# Understand the problem

[/et_pb_text][et_pb_text _builder_version="3.27" text_font="Raleway||||||||" background_color="#f4f4f4" box_shadow_style="preset2" custom_margin="10px||10px" custom_padding="10px|20px|10px|20px" hover_enabled="0" _i="1" _address="0.0.0.1"]True or False: Let A, B, C ∈ M3( ) be such that A commutes with B, B commutes with C and B is not a scalar matrix. Then A commutes with C. [/et_pb_text][/et_pb_column][/et_pb_row][et_pb_row _builder_version="3.25" _i="1" _address="0.1"][et_pb_column type="4_4" _builder_version="3.25" custom_padding="|||" custom_padding__hover="|||" _i="0" _address="0.1.0"][et_pb_accordion open_toggle_text_color="#0c71c3" _builder_version="3.27" toggle_font="||||||||" body_font="Raleway||||||||" text_orientation="center" custom_margin="10px||10px" hover_enabled="0" _i="0" _address="0.1.0.0"][et_pb_accordion_item title="Source of the problem" open="on" _builder_version="3.27" _i="0" _address="0.1.0.0.0" hover_enabled="0"]TATA INSTITUTE OF FUNDAMENTAL RESEARCH GS-2018 (Mathematics) [/et_pb_accordion_item][et_pb_accordion_item title="Topic" _builder_version="3.27" _i="1" _address="0.1.0.0.1" open="off" hover_enabled="0"]Linear Algebra [/et_pb_accordion_item][et_pb_accordion_item title="Difficulty Level" _builder_version="3.27" _i="2" _address="0.1.0.0.2" open="off" hover_enabled="0"]Medium [/et_pb_accordion_item][et_pb_accordion_item title="Suggested Book" _builder_version="3.27" _i="3" _address="0.1.0.0.3" open="off" hover_enabled="0"]Linear Algebra Hoffman and Kunze [/et_pb_accordion_item][/et_pb_accordion][et_pb_text _builder_version="3.23.3" text_font="Raleway|300|||||||" text_text_color="#ffffff" header_font="Raleway|300|||||||" header_text_color="#e2e2e2" background_color="#0c71c3" border_radii="on|5px|5px|5px|5px" box_shadow_style="preset3" custom_margin="48px||48px" custom_padding="20px|20px|20px|20px" _i="1" _address="0.1.0.1"]

[/et_pb_text][et_pb_tabs active_tab_background_color="#0c71c3" inactive_tab_background_color="#000000" _builder_version="3.27" tab_text_color="#ffffff" tab_font="||||||||" background_color="#ffffff" hover_enabled="0" _i="2" _address="0.1.0.2"][et_pb_tab title="Hint 0" _builder_version="3.22.4" _i="0" _address="0.1.0.2.0"]Do you really need a hint? Try it first!

[/et_pb_tab][et_pb_tab title="Hint 1" _builder_version="3.27" _i="1" _address="0.1.0.2.1" hover_enabled="0"]First we need to get some idea whether or not this may be true or false  . As a result we need to make some calculations. The first step to approach is always to build the expression of AC - CA & then see whether it is zero or not [/et_pb_tab][et_pb_tab title="Hint 2" _builder_version="3.27" _i="2" _address="0.1.0.2.2" hover_enabled="0"]Given AB = BA   &  BC = CB . Prove the following ! B(AC) = AC(B) & B(CA) = (CA)B and then subtract to get ( AC - CA )B =  B(AC -CA) Now this is not obvious if DB = BD & B being non- scalar matrix then D = 0 is too strong statement to be true  So this gives us idea  that it maybe false . Now to prove it false we need to construct a counter example [/et_pb_tab][et_pb_tab title="Hint 3" _builder_version="3.27" _i="3" _address="0.1.0.2.3" hover_enabled="0"]We can take approach using beautiful fact of matrices that they are transformation of spaces . Now given they are transformation of spaces and this is sort of abelian character showing up , we seek help from Groups     [/et_pb_tab][et_pb_tab title="Hint 4" _builder_version="3.27" _i="4" _address="0.1.0.2.4" hover_enabled="0"]You know why B is restricted to be non scalar because they form the centre of the (F) So we approach it in the following way If we can find a group of 3 x 3 matrices with non trivial centre . If we search for centre of groups then the only example available to us is Heisenberg Group In mathematics, the Heisenberg group , named after Werner Heisenberg, is the group of 3×3 upper triangular matrices of the form under the operation of matrix multiplication. Elements a, b and c can be taken from any commutative ring with identity, often taken to be the ring of real numbers(resulting in the "continuous Heisenberg group") or the ring of integers (resulting in the "discrete Heisenberg group"). The continuous Heisenberg group arises in the description of one-dimensional quantum mechanical systems, especially in the context of the Stone–von Neumann theorem. More generally, one can consider Heisenberg groups associated to n-dimensional systems, and most generally, to any symplectic vector space. [/et_pb_tab][/et_pb_tabs][et_pb_text _builder_version="3.23.3" text_font="Raleway|300|||||||" text_text_color="#ffffff" header_font="Raleway|300|||||||" header_text_color="#e2e2e2" background_color="#0c71c3" border_radii="on|5px|5px|5px|5px" box_shadow_style="preset3" custom_margin="48px||48px" custom_padding="20px|20px|20px|20px" _i="3" _address="0.1.0.3"]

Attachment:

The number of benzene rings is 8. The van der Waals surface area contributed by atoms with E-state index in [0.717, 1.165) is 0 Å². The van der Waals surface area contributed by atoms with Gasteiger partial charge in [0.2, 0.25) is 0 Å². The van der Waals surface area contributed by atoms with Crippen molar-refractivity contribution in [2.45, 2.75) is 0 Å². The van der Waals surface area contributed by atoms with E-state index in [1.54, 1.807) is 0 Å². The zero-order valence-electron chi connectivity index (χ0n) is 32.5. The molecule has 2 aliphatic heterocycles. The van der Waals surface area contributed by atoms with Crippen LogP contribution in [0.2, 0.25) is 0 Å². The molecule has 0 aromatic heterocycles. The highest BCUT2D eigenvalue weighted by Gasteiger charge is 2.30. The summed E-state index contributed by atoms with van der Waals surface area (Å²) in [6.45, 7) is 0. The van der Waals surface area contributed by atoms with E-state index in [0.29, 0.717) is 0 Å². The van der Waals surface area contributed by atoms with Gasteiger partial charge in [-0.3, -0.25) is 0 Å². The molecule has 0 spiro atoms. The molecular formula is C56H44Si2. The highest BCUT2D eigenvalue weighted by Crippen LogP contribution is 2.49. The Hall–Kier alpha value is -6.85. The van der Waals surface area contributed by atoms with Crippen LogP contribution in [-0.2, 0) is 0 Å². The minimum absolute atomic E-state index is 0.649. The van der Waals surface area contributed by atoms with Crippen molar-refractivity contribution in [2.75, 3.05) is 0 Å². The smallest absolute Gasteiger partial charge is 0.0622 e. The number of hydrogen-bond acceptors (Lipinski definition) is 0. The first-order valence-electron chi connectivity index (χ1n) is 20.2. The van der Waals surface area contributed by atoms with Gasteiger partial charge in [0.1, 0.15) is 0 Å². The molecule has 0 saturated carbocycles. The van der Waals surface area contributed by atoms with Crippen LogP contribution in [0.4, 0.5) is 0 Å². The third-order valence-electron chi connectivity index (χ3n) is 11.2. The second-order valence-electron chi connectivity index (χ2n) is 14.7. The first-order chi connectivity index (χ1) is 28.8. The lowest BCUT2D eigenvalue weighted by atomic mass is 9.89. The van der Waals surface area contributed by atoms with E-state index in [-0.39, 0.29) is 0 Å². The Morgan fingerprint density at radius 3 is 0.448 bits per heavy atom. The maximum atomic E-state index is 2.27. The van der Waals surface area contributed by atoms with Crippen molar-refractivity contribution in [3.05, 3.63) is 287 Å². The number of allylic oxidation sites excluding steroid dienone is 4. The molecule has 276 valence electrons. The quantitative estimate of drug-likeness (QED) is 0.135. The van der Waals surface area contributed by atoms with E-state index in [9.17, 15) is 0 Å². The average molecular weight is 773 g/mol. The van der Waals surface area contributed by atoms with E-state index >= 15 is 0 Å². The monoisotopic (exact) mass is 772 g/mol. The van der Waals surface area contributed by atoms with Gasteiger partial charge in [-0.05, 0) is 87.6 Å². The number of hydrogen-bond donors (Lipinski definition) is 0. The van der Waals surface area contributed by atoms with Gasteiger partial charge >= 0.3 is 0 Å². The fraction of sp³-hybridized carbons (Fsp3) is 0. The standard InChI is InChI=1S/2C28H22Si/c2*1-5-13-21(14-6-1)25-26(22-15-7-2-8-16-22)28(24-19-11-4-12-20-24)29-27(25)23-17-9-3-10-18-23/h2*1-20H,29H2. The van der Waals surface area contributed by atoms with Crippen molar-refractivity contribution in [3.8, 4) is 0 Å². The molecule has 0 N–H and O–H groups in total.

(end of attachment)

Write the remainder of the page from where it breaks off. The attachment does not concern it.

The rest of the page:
# Similar Problems

This site uses Akismet to reduce spam. Learn how your comment data is processed.

### Knowledge Partner